A while ago I wrote about what Asia needs to know about the Protect IP Act, as well as the Stop Online Piracy Act, also known as SOPA.
It is also fascinating to watch the events of the last few days where SOPA and PIPA were on the verge of being introduced as legislation in the U.S., but amid a strong push by Silicon Valley companies--notably Wikipedia and Google--as well as a public e-mail campaign, the senators supporting the legislation withdrew their support.
It seems that SOPA and PIPA have been stopped in their tracks, at least for the moment. However, for Singapore at least, it would be premature to take our eyes off the ball.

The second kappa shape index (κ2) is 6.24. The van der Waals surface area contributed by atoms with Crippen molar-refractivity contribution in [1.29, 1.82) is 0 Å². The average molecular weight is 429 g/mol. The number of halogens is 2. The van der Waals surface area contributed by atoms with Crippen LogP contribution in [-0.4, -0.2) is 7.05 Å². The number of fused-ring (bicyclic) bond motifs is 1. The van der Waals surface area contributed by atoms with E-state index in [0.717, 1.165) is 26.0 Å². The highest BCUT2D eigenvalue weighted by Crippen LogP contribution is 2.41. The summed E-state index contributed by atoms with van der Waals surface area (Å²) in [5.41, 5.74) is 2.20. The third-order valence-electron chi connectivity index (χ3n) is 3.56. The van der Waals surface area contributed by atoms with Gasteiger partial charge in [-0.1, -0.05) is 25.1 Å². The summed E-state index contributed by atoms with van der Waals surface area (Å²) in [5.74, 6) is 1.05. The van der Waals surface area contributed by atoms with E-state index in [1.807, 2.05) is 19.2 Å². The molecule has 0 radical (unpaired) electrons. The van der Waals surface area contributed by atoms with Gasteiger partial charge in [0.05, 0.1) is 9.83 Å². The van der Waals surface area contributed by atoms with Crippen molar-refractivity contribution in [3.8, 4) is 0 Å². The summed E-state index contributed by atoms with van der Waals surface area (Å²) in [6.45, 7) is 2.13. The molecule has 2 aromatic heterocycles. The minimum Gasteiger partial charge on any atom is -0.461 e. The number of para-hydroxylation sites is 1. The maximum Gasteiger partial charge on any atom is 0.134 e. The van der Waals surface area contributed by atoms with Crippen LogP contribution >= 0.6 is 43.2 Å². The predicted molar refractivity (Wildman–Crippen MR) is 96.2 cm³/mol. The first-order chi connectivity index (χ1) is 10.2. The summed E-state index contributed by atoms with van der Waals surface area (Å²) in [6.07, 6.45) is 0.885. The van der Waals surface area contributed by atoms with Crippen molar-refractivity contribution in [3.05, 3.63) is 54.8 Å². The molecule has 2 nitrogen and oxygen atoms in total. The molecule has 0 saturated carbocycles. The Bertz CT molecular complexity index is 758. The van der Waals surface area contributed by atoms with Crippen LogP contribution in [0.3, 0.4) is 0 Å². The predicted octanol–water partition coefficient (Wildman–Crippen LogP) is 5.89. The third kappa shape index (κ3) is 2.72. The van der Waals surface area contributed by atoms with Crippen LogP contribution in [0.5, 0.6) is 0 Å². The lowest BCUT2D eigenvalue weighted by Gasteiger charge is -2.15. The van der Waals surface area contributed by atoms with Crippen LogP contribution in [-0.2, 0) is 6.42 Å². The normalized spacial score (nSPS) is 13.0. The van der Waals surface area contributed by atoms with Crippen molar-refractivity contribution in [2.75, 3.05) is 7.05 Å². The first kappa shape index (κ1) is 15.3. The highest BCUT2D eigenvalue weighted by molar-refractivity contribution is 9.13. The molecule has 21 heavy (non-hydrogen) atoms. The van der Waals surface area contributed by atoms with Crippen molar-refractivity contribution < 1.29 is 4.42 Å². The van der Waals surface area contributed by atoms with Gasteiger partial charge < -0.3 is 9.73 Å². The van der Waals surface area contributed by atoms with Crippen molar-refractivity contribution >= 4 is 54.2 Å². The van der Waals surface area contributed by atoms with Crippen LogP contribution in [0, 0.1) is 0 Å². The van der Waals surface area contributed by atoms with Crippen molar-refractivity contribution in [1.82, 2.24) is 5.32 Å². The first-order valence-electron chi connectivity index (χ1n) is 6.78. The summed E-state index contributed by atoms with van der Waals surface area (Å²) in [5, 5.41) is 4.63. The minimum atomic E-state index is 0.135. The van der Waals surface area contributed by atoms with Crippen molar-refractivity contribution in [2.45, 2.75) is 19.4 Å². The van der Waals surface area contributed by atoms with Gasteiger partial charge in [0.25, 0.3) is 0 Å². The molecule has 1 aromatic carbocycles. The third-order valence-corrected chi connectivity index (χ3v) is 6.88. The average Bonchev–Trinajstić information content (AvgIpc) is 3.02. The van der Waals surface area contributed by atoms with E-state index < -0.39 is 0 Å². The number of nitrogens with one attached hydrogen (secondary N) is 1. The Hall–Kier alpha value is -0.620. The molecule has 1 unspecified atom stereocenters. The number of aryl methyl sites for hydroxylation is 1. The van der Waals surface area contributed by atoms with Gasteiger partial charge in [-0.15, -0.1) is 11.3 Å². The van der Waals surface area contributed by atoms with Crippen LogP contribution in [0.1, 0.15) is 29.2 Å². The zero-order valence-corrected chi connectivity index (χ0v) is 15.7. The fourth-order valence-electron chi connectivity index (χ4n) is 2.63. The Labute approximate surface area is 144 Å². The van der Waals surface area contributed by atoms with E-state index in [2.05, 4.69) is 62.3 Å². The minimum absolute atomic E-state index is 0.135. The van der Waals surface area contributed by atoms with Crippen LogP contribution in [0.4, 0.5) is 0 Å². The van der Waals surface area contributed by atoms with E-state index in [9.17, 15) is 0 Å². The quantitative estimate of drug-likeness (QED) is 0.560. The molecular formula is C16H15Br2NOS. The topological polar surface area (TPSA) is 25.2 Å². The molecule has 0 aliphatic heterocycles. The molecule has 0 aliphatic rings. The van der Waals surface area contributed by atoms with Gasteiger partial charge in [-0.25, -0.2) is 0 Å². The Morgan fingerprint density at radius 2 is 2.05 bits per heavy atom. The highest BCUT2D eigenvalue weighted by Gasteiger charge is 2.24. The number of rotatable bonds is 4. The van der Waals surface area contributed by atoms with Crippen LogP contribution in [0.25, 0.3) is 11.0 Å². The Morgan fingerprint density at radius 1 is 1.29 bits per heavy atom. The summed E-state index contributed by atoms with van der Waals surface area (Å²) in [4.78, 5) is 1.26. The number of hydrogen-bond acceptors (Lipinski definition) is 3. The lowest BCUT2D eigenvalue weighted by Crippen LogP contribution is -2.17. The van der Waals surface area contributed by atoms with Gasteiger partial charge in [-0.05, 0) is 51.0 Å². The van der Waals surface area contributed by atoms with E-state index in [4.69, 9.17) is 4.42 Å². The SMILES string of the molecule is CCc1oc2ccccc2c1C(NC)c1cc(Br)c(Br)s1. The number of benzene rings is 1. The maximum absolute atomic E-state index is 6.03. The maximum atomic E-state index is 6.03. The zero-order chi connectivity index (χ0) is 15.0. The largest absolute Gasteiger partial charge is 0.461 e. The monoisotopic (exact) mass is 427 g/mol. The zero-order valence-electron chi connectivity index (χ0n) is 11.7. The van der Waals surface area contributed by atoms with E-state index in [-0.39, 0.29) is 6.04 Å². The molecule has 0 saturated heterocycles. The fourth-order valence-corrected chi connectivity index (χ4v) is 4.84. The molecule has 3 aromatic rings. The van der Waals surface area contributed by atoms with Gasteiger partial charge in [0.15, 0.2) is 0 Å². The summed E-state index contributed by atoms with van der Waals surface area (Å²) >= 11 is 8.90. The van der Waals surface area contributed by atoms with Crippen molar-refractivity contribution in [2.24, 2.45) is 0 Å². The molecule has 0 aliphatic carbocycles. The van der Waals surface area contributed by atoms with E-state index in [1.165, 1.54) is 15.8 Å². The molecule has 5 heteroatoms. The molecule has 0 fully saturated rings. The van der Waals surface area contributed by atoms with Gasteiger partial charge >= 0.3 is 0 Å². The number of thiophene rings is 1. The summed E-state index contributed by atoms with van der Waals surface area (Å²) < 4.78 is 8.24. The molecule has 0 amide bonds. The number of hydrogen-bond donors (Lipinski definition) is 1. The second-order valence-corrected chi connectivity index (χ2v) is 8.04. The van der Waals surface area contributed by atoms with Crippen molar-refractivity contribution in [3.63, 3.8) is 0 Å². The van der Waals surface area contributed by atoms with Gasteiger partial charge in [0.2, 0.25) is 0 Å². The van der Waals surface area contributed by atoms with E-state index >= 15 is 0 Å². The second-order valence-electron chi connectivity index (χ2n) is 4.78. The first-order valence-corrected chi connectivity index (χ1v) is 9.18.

On Jan. 12, the country's Minister for Law K. Shanmugam announced that his ministry is in discussion with the Motion Picture Association on the piracy issue.
In comments on his Facebook page, the Minister explained that the issue was being studied and he reported that one association was "extremely unhappy with the state of law".
So it seems that at least at a discussion level, we will have the same struggles with SOPA and PIPA equivalents. The question I have is, where are the Googles and Wikipedias of Singapore which will lend the alternative view for a fuller discussion?